Putting in the Poles
Posted: July 1, 2019
Farmers in Gresham, Nebraska, grab their shovels. The telephone poles have arrived, and it’s time to dig!
The town of Gresham had had electricity since 1908. But people in the countryside of Gresham had to wait until 1939 to get it! At that time, most Americans who lived in the mountains, countryside, or on farms didn’t have electricity. It was also the time of the Great Depression. Back then, Americans had barely enough money and food to survive.
So government officials did something big to help. They gave people work to do! Unemployed people could work on big projects—things that needed to be done anyway. One of those big projects was bringing electricity to farms and homes in the country.
Putting in electricity was hard work. People from the Rural Electrification Administration (REA) dropped off telephone poles in rural areas. Farmers could make 25 cents for each hole they dug. But they didn’t have any machines to help. It was just the farmer, the shovel, and a lot of deep, drought-hardened dirt to dig through.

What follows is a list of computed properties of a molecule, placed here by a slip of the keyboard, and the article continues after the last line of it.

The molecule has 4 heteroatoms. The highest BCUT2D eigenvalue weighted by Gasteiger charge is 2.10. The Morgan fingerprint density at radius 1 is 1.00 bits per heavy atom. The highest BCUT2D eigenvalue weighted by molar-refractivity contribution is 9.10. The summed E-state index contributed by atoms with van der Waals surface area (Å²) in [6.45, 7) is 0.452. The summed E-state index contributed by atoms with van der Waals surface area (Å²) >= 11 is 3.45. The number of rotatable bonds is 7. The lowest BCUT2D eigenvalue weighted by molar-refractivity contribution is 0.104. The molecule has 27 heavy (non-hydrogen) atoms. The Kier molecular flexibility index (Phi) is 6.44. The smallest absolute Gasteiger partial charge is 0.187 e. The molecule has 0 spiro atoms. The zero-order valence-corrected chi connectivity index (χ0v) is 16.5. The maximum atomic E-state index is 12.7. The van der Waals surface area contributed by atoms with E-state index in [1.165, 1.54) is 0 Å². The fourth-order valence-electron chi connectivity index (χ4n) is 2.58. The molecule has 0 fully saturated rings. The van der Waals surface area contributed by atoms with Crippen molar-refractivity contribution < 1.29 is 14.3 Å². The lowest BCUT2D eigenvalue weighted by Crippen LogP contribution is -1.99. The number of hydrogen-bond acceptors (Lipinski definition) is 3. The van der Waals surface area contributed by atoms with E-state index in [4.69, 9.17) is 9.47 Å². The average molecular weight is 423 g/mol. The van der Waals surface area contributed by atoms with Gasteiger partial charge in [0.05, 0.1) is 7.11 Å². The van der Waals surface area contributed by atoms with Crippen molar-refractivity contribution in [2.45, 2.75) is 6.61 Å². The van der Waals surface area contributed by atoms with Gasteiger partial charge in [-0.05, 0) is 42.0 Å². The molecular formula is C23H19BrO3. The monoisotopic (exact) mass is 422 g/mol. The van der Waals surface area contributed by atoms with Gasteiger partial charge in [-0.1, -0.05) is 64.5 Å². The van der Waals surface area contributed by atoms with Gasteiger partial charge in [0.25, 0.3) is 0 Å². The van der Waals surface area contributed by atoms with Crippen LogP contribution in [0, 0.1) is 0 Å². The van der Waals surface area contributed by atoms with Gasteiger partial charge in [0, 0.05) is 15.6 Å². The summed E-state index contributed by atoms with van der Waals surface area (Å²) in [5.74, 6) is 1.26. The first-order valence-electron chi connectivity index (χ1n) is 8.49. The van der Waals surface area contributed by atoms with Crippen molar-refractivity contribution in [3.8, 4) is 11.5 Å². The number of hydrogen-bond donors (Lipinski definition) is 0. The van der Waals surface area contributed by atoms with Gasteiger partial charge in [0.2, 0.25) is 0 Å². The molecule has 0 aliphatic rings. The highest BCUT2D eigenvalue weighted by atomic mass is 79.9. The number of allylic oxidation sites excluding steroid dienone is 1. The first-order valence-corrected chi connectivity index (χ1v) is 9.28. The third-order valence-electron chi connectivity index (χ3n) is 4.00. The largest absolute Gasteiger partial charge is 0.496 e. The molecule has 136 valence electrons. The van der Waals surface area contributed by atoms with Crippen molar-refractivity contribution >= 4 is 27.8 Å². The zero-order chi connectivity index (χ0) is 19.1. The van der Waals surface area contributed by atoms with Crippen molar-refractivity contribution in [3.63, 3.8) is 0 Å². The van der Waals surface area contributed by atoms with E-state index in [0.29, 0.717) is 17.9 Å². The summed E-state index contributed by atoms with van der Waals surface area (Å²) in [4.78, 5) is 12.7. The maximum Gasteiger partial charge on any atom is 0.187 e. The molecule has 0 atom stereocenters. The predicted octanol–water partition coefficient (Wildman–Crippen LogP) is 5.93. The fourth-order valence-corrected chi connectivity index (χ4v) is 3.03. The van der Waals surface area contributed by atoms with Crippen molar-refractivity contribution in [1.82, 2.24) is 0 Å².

Twenty-five cents was worth a lot more then. And the work brought big benefits besides money. With electricity, people could study late at night. They became better educated. They had refrigeration. That made them able to stay healthier. They could use modern electric farm machinery. That gave them a chance to be more productive.
The Bible says “whoever works his land will have plenty of bread.” (Proverbs 28:19) During the Great Depression, people working on the electrification project got an opportunity to become more self-sufficient. Now that’s wise help!
A little sleep, a little slumber, a little folding of the hands to rest, and poverty will come upon you like a robber, and want like an armed man. ― Proverbs 6:10